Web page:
ROME -- The captain of the cruise ship Costa Concordia, which crashed on rocks off the Italian coast last year, was ordered by a judge Wednesday to stand trial for manslaughter, causing a shipwreck and abandoning ship.

Thirty-two of the more than 4,000 passengers drowned after the captain, Francesco Schettino, piloted the 950-foot-long vessel onto rocks on the Tuscan island of Giglio in January 2012, puncturing the hull of the ship, which then tipped over in shallow water.

During the chaotic evacuation that followed, passengers struggled to board packed lifeboats, and some were sucked to their deaths as they tried to swim ashore by whirlpools created as the ship tilted.

Schettino is accused of being distracted at the moment of impact by a Moldavian dancer he invited on to the bridge, and later leaving the vessel before it had been completely evacuated of passengers.

Schettino, who could be sentenced to as many as 20 years in jail, will probably be the only person to face a criminal trial for the tragedy.

Costa Crociere, the Italian unit of Miami-based Carnival Corp. that operated the cruise, last month agreed to pay a $1.3-million fine to avoid a potential criminal trial, prompting criticism from lawyers representing passengers. The firm faces numerous lawsuits.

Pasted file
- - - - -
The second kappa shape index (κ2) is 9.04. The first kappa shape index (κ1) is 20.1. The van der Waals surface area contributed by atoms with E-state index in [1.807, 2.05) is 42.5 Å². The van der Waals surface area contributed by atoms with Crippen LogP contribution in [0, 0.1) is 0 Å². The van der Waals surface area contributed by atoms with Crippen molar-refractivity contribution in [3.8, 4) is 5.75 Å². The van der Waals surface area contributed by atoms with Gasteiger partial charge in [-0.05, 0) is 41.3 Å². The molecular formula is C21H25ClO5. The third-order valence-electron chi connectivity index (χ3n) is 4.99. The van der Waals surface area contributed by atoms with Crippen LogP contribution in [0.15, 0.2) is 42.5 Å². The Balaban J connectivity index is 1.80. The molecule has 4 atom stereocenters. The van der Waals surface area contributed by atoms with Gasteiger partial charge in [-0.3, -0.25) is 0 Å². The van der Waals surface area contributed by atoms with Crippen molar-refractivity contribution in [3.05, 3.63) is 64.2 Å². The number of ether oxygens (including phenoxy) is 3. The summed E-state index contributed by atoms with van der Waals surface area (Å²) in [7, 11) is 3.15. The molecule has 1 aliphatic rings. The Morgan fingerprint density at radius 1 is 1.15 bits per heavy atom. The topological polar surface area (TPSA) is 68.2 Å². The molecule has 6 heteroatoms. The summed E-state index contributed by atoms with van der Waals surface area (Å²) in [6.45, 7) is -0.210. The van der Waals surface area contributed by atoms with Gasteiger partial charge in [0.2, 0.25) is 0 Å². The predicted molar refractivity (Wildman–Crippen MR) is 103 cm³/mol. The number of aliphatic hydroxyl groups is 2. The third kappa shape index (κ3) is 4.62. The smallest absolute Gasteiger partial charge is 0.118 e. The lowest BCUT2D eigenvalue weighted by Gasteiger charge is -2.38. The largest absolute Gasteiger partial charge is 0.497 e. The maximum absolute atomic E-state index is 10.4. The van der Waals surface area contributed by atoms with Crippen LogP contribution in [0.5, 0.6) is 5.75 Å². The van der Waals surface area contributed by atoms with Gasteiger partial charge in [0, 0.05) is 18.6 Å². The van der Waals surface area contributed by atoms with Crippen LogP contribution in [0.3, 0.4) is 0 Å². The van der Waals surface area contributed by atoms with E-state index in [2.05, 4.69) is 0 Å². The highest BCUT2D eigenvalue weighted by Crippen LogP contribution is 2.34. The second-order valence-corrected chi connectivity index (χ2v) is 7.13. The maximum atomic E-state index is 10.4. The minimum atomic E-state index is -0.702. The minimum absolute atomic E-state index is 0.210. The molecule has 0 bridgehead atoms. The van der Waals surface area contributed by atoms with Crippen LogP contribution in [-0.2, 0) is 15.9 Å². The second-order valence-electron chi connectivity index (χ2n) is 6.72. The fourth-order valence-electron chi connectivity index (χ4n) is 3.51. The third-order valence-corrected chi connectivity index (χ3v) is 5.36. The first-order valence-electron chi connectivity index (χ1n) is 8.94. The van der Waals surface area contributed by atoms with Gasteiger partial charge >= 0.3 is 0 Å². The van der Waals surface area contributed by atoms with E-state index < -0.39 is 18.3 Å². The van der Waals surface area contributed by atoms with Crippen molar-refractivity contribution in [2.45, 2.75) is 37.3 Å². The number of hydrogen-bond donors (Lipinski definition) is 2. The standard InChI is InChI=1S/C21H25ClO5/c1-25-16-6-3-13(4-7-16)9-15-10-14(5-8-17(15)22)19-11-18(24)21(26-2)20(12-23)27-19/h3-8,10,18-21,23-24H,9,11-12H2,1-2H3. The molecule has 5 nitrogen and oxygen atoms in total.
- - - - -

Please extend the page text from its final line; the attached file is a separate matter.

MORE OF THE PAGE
Five company employees accused of responsibility alongside Schettino, including four ship’s officers and the crisis coordinator of the company, requested a plea bargain, which was accepted by prosecutors. That decision will probably be confirmed by a preliminary hearing judge, with the outcome known July 9, the start of Schettino’s trial.

Schettino maintains his innocence, blaming incorrect navigational charts for the crash and saying that he piloted the ship to shallow water to make evacuation easier. Prosecutors dispute his assertion.

He nevertheless also sought a plea bargain, but the request was turned down. On Wednesday, the presiding judge rejected a request by Schettino’s lawyer to throw out the charge of abandoning ship.

The Costa Concordia still lies intact on its side close to Giglio’s port. Instead of breaking up the vessel, which Costa Crociere feared would pollute the surrounding waters, the company chose to try to right it and float it before towing it to a port to be dismantled. The company aimed to remove the vessel by this summer, but technical difficulties and bad weather have pushed back the schedule, with the operation to right the vessel now envisaged for August at the earliest.

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